In Cambridge, though, nothing is what it appears to be. Even on a street like this, the power behind the scene is still the same colleges that once banished the railway station to the outskirts of town so their students wouldnít be tempted to make an overnight foray to the flesh pots of London. Itís just that these days they have to share their economic clout with the Science Park - Cambridgeís answer to Silicon Heaven.
For Britain, this is High Tech City. In fact, itís probably the most wired-up village in Europe. The Cambridge MP, Anne Campbell, has given the cityís reputation extra bumph by putting herself and the rest of the town on-line, setting up access points in the libraries and allowing anyone free use if they can find a place in front of the terminal.
These two primary aspects of Cambridge life have naturally come together at CB1, though itís hard to see at first glance. It looks innocent enough. Standing outside, peering through the plate glass, the place looks inviting. Plants, books, a broad mix of customers sitting casually at miss-matched wooden tables.
But, inside, itís more like a communal living room than a cafť. Thereís not much in the way of food and drink. Just the basics and few nice sweets from neighbouring Arjuna. Clearly people come here to meet and chat, not because they want a four course dinner. Maybe itís the poster about the Internet that gives the first hint. It talks about a forum to be held in CB1. CB1? Isnít that the postal code? And then you notice the computers stuck away in a quiet, little nook.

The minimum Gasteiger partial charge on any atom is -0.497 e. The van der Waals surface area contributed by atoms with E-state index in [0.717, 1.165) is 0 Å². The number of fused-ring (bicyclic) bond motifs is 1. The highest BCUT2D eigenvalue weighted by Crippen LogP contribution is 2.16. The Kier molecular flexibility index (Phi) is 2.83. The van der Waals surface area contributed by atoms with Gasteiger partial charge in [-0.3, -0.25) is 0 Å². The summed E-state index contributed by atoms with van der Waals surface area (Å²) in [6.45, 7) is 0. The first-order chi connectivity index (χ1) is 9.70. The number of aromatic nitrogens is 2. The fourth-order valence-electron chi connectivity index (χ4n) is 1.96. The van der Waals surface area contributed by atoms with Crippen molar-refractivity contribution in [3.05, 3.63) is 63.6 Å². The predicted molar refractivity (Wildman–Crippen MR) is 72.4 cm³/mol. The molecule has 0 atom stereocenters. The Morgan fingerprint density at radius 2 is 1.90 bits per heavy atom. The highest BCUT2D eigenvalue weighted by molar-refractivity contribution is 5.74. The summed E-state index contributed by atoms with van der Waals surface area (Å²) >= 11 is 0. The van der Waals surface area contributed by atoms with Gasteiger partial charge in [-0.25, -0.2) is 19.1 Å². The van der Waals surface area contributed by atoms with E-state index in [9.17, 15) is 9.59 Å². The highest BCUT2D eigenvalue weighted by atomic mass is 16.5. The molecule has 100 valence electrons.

CB1 is, indeed, the first cybercafe in Cambridge. And it would have been first in the nation if it hadnít been for the college that owns the property being funny about the lease and hanging them up for so long that Londonís Cyberia beat them to it. Itís a sore point, but then, whatís a matter of days or weeks or even months? Unless you want to go down in the annals of history. Besides, the whole point of the Internet is that itís rewriting history, isnít it? At least the format.
But weíre here on a mission. Weíre meeting Daniel Sturdy, the proprietor. A friendly chap with a ready smile and a slightly balding look that puts us immediately at ease, seeing weíre part of a follicly stressed brotherhood.
Itís eleven AM, midweek, and the place is already buzzing. Not to worry. He fills a cup with coffee, hands it to us and then leads us down a flight of stairs to the Ďquiet room.í Never mind the faint odour of damp, here, at least, we can talk into the tape recorder:
BB: What was the idea behind CB1 and how did you actually get going?
DS: It stems from my background - which is academia. I was a research psychologist - researching psycho-linguistics - which is how I discovered the Internet and found you could do astonishing things. You could download the entire Dutch language, for example. I was researching statistical aspects of languages and I was just swept away by the possibilities.Ē
BB: When was this?
DS: Just over two years ago. I was studying at the applied psychology unit at Cambridge doing my post-doctoral research. And I was beginning to feel that I wasnít being stimulated by my fellow academics and that they werenít alive to the kind of research I was interested in and the possibilities that the Internet offered. I kind of got to the stage where I had to make a decision of whether to go on to get a lectureship and stay in academia or to make the break. You only get one chance to do something a bit off the wall. I thought, why not now? I always thought a bookshop/cafť was an ideal environment. I was surprised that people hadnít tried to make a go of it in England. I gathered it was a popular and successful idea in San Francisco, Dublin and Paris. So why not Cambridge?
BB: How did you see computers fitting in?